WV Community Development Hub

Catherine Moore

Early one morning this past January, two Clay County school busses pulled up at the state capitol complex in Charleston. Inside were members of the group “What’s Next, Clay County?”, one of twenty-five communities across the state that is organizing to strengthen their local economy as a part of the “What’s Next, WV?” initiative. 

Over seventy people attended their first community meeting last fall—not a small feat in a community of their size. They chose five areas to focus their work: youth and education; infrastructure; small business; drugs; and cleaning up trash and dilapidated properties.

wikimedia commons

The phrase “food-desert” might sound like a landscape of sagebrush and armadillos, but it's really a place where SlimJims, chicken nuggets and Slurpies count as dinner. A food desert can happen anywhere- we've all seen them. People who live in a food desert may be surrounded by food—fast food or convenient store hotdogs, instead of fresh, healthy food.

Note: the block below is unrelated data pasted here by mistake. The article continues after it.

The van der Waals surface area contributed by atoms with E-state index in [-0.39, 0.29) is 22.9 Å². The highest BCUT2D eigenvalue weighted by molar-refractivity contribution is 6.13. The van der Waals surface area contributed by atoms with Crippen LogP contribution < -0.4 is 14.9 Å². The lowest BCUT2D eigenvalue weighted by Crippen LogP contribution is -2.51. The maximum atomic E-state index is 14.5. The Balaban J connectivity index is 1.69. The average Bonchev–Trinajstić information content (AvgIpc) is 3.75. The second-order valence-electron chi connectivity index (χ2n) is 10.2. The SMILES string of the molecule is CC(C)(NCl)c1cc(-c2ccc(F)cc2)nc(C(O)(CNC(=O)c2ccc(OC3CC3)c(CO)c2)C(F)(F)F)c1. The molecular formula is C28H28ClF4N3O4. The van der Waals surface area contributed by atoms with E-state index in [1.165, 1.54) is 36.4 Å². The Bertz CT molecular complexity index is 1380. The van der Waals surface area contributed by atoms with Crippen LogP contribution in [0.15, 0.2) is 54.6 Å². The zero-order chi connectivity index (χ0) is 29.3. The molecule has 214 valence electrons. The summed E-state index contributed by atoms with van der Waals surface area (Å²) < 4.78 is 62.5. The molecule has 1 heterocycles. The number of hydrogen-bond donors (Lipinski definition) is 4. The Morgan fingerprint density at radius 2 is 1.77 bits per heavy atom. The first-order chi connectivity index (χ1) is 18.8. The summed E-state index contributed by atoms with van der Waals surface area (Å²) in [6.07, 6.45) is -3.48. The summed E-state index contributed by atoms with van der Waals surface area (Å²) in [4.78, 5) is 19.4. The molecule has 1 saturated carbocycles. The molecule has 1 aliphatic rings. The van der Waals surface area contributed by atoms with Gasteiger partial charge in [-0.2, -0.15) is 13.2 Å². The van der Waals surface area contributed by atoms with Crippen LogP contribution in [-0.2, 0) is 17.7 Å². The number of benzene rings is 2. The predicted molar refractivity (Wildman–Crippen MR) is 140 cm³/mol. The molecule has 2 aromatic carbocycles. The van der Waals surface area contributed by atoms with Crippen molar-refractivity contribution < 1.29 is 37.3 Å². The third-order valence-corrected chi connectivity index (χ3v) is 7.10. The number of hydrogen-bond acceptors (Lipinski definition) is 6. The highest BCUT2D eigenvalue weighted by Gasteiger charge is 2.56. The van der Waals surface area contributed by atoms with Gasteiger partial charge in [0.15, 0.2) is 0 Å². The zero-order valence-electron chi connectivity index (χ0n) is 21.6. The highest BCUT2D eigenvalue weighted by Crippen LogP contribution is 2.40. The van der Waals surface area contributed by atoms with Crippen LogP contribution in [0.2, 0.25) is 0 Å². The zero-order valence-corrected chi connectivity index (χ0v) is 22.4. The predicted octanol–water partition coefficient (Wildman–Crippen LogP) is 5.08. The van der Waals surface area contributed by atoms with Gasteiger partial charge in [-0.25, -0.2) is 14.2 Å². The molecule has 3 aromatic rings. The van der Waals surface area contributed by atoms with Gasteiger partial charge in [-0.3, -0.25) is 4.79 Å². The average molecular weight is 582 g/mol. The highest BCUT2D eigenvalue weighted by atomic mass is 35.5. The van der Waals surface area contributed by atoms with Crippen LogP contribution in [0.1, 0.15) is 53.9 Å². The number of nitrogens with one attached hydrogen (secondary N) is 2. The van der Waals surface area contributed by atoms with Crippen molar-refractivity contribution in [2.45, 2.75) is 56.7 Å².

West Virginia Morning
West Virginia Public Broadcasting / West Virginia Public Broadcasting

Roxy Todd takes a tour of Charleston’s West Side Flats to see the area’s community improvement efforts.  And such efforts are the focus in Fairmont as well where native Kate Greene has returned from Montana to lead business building on Main Street. Also State Impact Pennsylvania reports on the noise from natural gas compressor stations.

http://stateimpact.npr.org/pennsylvania/

Union of Concerned Scientists Fellow Jeremy Richardson
Stacy Jarrell / Stacy Jarrell Photography

With coal industry jobs dwindling and many young people leaving the state to find work, speakers at the Bright Economic Future for the Mountain State Conference in Charleston outlined many of the challenges for the state’s economy. Even despite these obstacles, many entrepreneurs, policy experts and grassroots organizations who gathered at the conference said they see plenty of opportunity.